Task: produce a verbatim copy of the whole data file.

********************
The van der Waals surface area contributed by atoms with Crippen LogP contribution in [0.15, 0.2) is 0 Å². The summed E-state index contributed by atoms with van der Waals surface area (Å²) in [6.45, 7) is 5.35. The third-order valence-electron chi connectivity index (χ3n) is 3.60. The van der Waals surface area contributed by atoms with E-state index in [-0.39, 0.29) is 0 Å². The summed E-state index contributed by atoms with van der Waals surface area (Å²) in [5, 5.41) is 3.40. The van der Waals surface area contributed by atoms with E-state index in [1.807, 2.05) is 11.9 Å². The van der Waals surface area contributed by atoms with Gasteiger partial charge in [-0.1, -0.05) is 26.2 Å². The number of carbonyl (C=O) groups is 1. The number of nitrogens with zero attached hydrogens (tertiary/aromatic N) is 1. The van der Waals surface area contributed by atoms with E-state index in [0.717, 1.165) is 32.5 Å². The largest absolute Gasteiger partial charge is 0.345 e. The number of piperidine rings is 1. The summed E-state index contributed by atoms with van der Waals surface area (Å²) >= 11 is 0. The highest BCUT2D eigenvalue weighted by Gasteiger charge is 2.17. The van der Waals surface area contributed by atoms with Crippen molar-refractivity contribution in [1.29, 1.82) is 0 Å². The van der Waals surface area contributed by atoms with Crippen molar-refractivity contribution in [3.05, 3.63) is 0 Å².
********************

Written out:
The van der Waals surface area contributed by atoms with Crippen LogP contribution in [0.15, 0.2) is 0 Å². The summed E-state index contributed by atoms with van der Waals surface area (Å²) in [6.45, 7) is 5.35. The third-order valence-electron chi connectivity index (χ3n) is 3.60. The van der Waals surface area contributed by atoms with E-state index in [-0.39, 0.29) is 0 Å². The summed E-state index contributed by atoms with van der Waals surface area (Å²) in [5, 5.41) is 3.40. The van der Waals surface area contributed by atoms with E-state index in [1.807, 2.05) is 11.9 Å². The van der Waals surface area contributed by atoms with Gasteiger partial charge in [-0.1, -0.05) is 26.2 Å². The number of carbonyl (C=O) groups is 1. The number of nitrogens with zero attached hydrogens (tertiary/aromatic N) is 1. The van der Waals surface area contributed by atoms with E-state index in [0.717, 1.165) is 32.5 Å². The largest absolute Gasteiger partial charge is 0.345 e. The number of piperidine rings is 1. The summed E-state index contributed by atoms with van der Waals surface area (Å²) >= 11 is 0. The highest BCUT2D eigenvalue weighted by Gasteiger charge is 2.17. The van der Waals surface area contributed by atoms with Crippen molar-refractivity contribution in [1.29, 1.82) is 0 Å². The van der Waals surface area contributed by atoms with Crippen molar-refractivity contribution in [3.05, 3.63) is 0 Å².